Impressions of Washington: Lead Belly's "Bourgeois Blues"

Portrait of Lead Belly, National Press Club, Washington, D.C., between 1938 and 1948
Portrait of Lead Belly, National Press Club, Washington, D.C., between 1938 and 1948 (Photo: William P. Gottlieb, Library of Congress)

Huddie William Ledbetter (January 20, 1888 – December 6, 1949), better known as Lead Belly, was a legendary folk and blues musician known for his virtuosity on the twelve-string guitar, powerful vocals and the huge catalog of folk standards he introduced.

Inducted into the Rock 'n' Roll Hall of Fame in 1988, artists as diverse as Bob Dylan, Janis Joplin, Johnny Cash, Led Zepplin, Creedence Clearwater Revival, Nirvana, and The White Stripes have covered his songs and recognized his musical influence.

Somewhat less remembered, even locally, is Lead Belly's "Bourgeois Blues," a song he wrote during his visit to Washington, D.C., on June 22, 1937. And as a first impression of Washington, it was an incisive, damning indictment of the city’s rampant Jim Crow segregation conveyed in three minutes of rippling 12-string blues.

Lead Belly's journey to Washington came at the request of Alan Lomax, Assistant in Charge of the Archive of Folk Song of the Library of Congress, who wanted to record some of Lead Belly’s songs in the Library's studio. Within hours of his arrival in Washington, Lead Belly came face to face with racism. Alan Lomax described the encounter years later in an interview for a PBS program.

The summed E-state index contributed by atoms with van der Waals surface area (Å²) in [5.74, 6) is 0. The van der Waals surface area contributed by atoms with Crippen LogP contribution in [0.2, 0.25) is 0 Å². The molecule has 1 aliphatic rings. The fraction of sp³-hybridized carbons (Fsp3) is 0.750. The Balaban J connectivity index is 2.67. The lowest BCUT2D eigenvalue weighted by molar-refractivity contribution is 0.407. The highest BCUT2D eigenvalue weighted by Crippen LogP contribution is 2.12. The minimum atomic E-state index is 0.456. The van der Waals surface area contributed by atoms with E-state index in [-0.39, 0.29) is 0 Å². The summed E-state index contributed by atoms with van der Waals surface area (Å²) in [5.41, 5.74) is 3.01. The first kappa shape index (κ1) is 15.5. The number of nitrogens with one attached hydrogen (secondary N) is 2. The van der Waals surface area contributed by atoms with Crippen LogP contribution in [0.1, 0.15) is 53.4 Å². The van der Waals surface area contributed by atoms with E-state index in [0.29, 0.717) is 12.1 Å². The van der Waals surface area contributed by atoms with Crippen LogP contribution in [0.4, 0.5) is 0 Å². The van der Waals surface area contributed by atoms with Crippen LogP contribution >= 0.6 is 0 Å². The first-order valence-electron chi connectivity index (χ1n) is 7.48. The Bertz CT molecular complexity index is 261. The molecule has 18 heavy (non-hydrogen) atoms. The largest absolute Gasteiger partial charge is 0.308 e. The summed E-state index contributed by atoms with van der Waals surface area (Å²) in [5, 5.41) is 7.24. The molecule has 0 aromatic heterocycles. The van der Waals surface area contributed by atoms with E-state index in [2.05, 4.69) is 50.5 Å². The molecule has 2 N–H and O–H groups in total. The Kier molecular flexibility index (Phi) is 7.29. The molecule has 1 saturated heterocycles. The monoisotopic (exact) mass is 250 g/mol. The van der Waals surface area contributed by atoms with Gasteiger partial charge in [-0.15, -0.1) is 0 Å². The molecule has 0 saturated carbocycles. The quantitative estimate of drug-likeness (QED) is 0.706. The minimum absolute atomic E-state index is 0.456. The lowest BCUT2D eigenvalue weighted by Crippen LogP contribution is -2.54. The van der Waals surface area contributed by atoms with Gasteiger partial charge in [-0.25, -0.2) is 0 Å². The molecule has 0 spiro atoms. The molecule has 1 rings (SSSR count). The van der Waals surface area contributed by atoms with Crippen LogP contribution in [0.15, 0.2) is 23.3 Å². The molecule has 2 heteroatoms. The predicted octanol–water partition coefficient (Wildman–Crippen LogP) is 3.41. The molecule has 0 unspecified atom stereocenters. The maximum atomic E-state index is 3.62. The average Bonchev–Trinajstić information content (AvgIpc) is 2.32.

He came to stay with me in Washington. Washington, at that time, was a Jim Crow town, and blacks weren't supposed to enter white hotels or houses. Well, I lived in a little apartment across from the Library of Congress, and Lead Belly and his wife, Martha, came up to spend the night with us. The landlady objected, and Lead Belly and Martha, at the head of the stairs, heard the argument that I had with the lady — she said she was going to call the police and have us all put out. So we finally had to get in a car and find a hotel. But Lead Belly made a song about this called 'Bourgeois Blues.'

The lyrics for the song, fired off within hours of the incident, display Lead Belly’s remarkable ability to, in the words of Lomax, "make a song when he needed to." Here are a few of the verses:

Me and my wife went all over town
And everywhere we went people turned us down
Lord, in a bourgeois town
It's a bourgeois town
I got the bourgeois blues
Gonna spread the news all around ...

I tell all the colored folks to listen to me
Don't try to find you no home in Washington, DC
'Cause it's a bourgeois town
Uhm, the bourgeois town
I got the bourgeois blues
Gonna spread the news all around

In the rest of the song, Lead Belly uses harsher and more direct language to protest against the racism that was rampant in the Washington of the 1930s. Listen to a 1939 recording below.


Despite Lead Belly’s difficult first encounter with Washington D.C., he did return in 1940 for another mammoth recording session with Alan Lomax at the Library of Congress. Later, Lomax introduced him to an expanded circle of folk musicians including Woody Guthrie, Pete Seeger, Josh White and Aunt Molly Jackson, and was also instrumental in getting Lead Belly recording sessions with RCA Victor and Musicraft records.

Tragically, Lead Belly died in 1949 before he could become a commercial success. Ironically his song, "Goodnight Irene," did become a huge no. 1 hit when the white folk group The Weaver released it a year later.

Last Updated: 
January 19, 2022